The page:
Watching nature take its course, from the top of a hill in northern England

Come to the edge


Little bird 1

This little bird is a chick from one of two families of blue tits that have been nesting in holes in the barn wall, he sat on the edge most of yesterday, while the parents worked their socks off feeding him, Tom and I were beginning to wonder if he would get so fat he would be stuck for the duration, in the end he gave it a go and we found him on the grass, or maybe one of the other chicks gave him a push.

Come to the edge.
We might fall.
Come to the edge.
It’s too high!
And they came,
and he pushed,
and they flew.    Christopher Logue


Little bird 2

Well not quite we found him on the grass, twice, not much bigger than a butter ball, he looked very vulnerable and the cats looked very interested; we poked him back in the hole,(about 7ft off the ground) and left Moss the dog on sentry duty, keeping the cats at bay: there is not much more we can do, nature will have to take it’s course.

Little bird 3

The other brood are about 16ft off the ground, so popping them back in the nest wont be so easy.

Author: uphilldowndale

Watching the rhythm of rural life, from the top of a hill in northern England. Having spent most of my life avoiding writing, I now need to do it! I am no domestic goddess, but if I were expecting visitors to my home, I would whisk round with the duster and plump up the cushions and generally make the place look presentable. I hope that by putting my words where others may see them it will encourage me to ‘tidy up and push the Hoover around’ my writing. On the other hand I may just be adding to the compost heap. Only time will tell! Pull up a chair, sit yourself down, I’ll put the kettle on.

15 thoughts on “Come to the edge

  1. Awww!! Isn’t there a risk that the mother rejects them once they have a human smell about them? Or is this an urban myth?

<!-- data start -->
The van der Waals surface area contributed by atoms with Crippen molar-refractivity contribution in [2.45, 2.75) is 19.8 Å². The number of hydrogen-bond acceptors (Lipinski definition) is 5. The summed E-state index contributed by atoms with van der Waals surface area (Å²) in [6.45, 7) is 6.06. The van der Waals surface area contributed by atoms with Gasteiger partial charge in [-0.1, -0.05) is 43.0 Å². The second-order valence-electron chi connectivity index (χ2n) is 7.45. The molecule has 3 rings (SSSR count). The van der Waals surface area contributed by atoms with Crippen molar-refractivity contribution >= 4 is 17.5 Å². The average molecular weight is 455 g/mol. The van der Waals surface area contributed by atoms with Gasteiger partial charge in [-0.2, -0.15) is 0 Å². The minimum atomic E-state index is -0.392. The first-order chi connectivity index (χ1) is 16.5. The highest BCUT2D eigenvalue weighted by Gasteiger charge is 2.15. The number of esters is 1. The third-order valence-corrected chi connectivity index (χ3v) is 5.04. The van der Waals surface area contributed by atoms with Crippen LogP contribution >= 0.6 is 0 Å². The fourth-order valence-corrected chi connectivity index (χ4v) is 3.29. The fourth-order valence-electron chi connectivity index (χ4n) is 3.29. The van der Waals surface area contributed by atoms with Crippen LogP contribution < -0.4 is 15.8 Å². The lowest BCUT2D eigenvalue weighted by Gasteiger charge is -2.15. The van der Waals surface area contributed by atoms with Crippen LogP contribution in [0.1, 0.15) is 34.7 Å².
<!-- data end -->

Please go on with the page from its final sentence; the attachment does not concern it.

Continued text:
2. he doesnt look happy does he , yes nature will decide for him im sure.perhaps he has indeed been given to many worms.

  3. It was do or die, if we had left him on the grass the cats would have had him

  4. We put a mockingbird chick back in the nest after it had fallen out during high winds. The parents did not reject it, the chick fledged. We, too, were afraid our cats would get it. All’s well that ends well. You did the right thing, had you left it on the ground it would have died, for sure.

  5. What great photos, and what an expression on its little face! I’m glad to hear you managed to tuck it safely back in its little space! You’ve given it another chance at making it. I wonder how it has faired?

  6. Irresistible! I love that bird-expression.

  7. Reminds me of a black and white minstrel with that big wide gape. What a sorry-looking expression! He should be glad there are so many to look after him – mum, dad, you, your family and the dog. Parent bird have a very busy time in early summer. Our daddy-blackbird looks exhausted, even though there are no cats to worry about here. Raising a family is a big achievement for a bird.

  8. Now this was a wonderful post to read on what is a rainy Tuesday morning in northern Michigan. I followed the link and learned that “Come to the Edge” is apparently well known, but it was new to me and I thank you for it. Hope Moss is successful at keeping cats at bay – that little bird is very engaging.

  9. Oh Gerry, not more rain, I suppose you have to fill the lakes with something.

  10. Just fantastic photos again. Thanks for posting.

  11. The sad news that I found a dead chick today, below the nest; was it ‘this one’? I don’t know, nor do I know how many were in the nest or have fledged.
    I don’t suppose nature ever intended for all of them to make it. 😦

  12. Awww…well, if it was this one, he had his few minutes of glory by you sharing him with us…and if not, then he’s off somewhere enjoying the spring 🙂

  13. Nature is cruel, I’m afraid.

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